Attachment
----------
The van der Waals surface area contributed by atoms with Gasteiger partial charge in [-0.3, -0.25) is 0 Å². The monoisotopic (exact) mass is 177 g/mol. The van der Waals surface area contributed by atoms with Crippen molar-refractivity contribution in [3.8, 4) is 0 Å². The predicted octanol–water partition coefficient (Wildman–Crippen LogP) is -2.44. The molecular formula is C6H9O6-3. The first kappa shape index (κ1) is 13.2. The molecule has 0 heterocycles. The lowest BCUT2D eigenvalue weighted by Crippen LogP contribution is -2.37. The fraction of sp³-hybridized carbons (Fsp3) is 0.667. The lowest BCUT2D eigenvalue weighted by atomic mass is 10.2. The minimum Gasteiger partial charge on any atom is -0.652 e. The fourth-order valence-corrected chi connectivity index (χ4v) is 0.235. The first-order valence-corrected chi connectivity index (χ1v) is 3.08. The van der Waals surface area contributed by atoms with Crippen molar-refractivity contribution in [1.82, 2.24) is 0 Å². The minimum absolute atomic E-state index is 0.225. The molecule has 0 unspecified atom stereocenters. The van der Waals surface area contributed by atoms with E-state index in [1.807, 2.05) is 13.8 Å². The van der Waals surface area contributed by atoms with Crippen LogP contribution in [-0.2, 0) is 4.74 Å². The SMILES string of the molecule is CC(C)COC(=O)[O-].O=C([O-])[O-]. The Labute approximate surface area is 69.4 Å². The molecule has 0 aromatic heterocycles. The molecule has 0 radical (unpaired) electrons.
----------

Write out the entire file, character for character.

The van der Waals surface area contributed by atoms with Gasteiger partial charge in [-0.3, -0.25) is 0 Å². The monoisotopic (exact) mass is 177 g/mol. The van der Waals surface area contributed by atoms with Crippen molar-refractivity contribution in [3.8, 4) is 0 Å². The predicted octanol–water partition coefficient (Wildman–Crippen LogP) is -2.44. The molecular formula is C6H9O6-3. The first kappa shape index (κ1) is 13.2. The molecule has 0 heterocycles. The lowest BCUT2D eigenvalue weighted by Crippen LogP contribution is -2.37. The fraction of sp³-hybridized carbons (Fsp3) is 0.667. The lowest BCUT2D eigenvalue weighted by atomic mass is 10.2. The minimum Gasteiger partial charge on any atom is -0.652 e. The fourth-order valence-corrected chi connectivity index (χ4v) is 0.235. The first-order valence-corrected chi connectivity index (χ1v) is 3.08. The van der Waals surface area contributed by atoms with Crippen molar-refractivity contribution in [1.82, 2.24) is 0 Å². The minimum absolute atomic E-state index is 0.225. The molecule has 0 unspecified atom stereocenters. The van der Waals surface area contributed by atoms with E-state index in [1.807, 2.05) is 13.8 Å². The van der Waals surface area contributed by atoms with Crippen LogP contribution in [-0.2, 0) is 4.74 Å². The SMILES string of the molecule is CC(C)COC(=O)[O-].O=C([O-])[O-]. The Labute approximate surface area is 69.4 Å². The molecule has 0 aromatic heterocycles. The molecule has 0 radical (unpaired) electrons.